Potential insurance increase ‘not worth the cost,’ analyst says

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Updated Dec 28, 2014

insurance graphIs the Federal Motor Carrier Safety Administration’s work to raise the minimum amount of liability insurance required for carriers warranted?

DAT Solutions’ Don Thornton says no, and in a recent blog post published on DAT’s site last week, he gives three key reasons.

The first, he writes, is that the data on insurance claims for crashes involving trucks shows that less than 3 percent of claims exceed $500,000, as the graph to the right notes. And just one percent exceed a million. The current minimum is $750,000 — encompassing 99 percent of claims, according to data from ATA.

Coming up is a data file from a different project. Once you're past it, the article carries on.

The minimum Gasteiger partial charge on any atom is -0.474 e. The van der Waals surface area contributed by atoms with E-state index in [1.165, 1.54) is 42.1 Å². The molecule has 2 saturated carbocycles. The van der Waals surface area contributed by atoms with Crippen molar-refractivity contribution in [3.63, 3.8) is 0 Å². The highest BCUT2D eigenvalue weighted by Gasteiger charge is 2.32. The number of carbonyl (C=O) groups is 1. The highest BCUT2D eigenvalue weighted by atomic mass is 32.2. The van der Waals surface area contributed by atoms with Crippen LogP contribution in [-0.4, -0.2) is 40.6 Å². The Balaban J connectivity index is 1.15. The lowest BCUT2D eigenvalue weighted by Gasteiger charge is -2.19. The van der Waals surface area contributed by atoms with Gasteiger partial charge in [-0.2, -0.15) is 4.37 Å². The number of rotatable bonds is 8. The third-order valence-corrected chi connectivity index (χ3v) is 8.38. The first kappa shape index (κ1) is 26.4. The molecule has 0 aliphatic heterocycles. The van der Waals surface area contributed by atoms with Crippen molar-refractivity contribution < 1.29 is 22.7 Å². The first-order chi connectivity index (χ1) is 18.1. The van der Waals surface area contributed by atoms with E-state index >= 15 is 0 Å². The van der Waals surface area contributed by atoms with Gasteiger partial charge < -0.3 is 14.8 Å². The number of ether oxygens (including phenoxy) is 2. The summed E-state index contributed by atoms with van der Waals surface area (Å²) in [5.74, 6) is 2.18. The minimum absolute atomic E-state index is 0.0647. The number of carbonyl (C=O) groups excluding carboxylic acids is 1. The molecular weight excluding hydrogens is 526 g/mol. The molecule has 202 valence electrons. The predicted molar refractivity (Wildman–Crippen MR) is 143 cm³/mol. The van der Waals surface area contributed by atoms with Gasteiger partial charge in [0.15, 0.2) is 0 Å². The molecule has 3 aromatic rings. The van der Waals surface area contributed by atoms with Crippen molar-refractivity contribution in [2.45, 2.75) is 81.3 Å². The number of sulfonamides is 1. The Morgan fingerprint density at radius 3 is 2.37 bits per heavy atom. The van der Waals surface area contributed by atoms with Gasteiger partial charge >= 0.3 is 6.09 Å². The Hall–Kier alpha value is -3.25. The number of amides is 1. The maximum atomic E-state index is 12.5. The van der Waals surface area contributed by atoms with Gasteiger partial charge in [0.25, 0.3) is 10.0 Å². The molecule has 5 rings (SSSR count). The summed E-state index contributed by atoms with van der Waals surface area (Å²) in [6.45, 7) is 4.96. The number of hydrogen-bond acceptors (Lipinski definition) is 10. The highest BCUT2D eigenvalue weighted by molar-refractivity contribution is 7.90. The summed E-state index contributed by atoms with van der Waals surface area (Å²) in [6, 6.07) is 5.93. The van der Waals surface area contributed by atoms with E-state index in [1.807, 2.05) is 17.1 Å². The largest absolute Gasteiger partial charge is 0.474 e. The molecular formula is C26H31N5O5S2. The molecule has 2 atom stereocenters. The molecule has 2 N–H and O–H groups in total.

Second, the trucking industry already faces a capacity crunch and struggles to keep up with the needs of shippers, Thornton writes, and increasing liability minimums would “add another check on capacity growth,” he notes.

Lastly, the increase would hit smaller carriers and owner-operators much harder than larger fleets and could potentially even force many carriers out of business.

Click here to read Thorton’s full blog piece.

FMCSA published last month an Advanced Notice of Proposed Rulemaking, in which it seeks input from carriers on 26 questions, answers for which it says will be used to determine how it proceeds with the rulemaking to raise the minimum liability insurance. Click here to read CCJ’s coverage of those questions and how carriers can give input.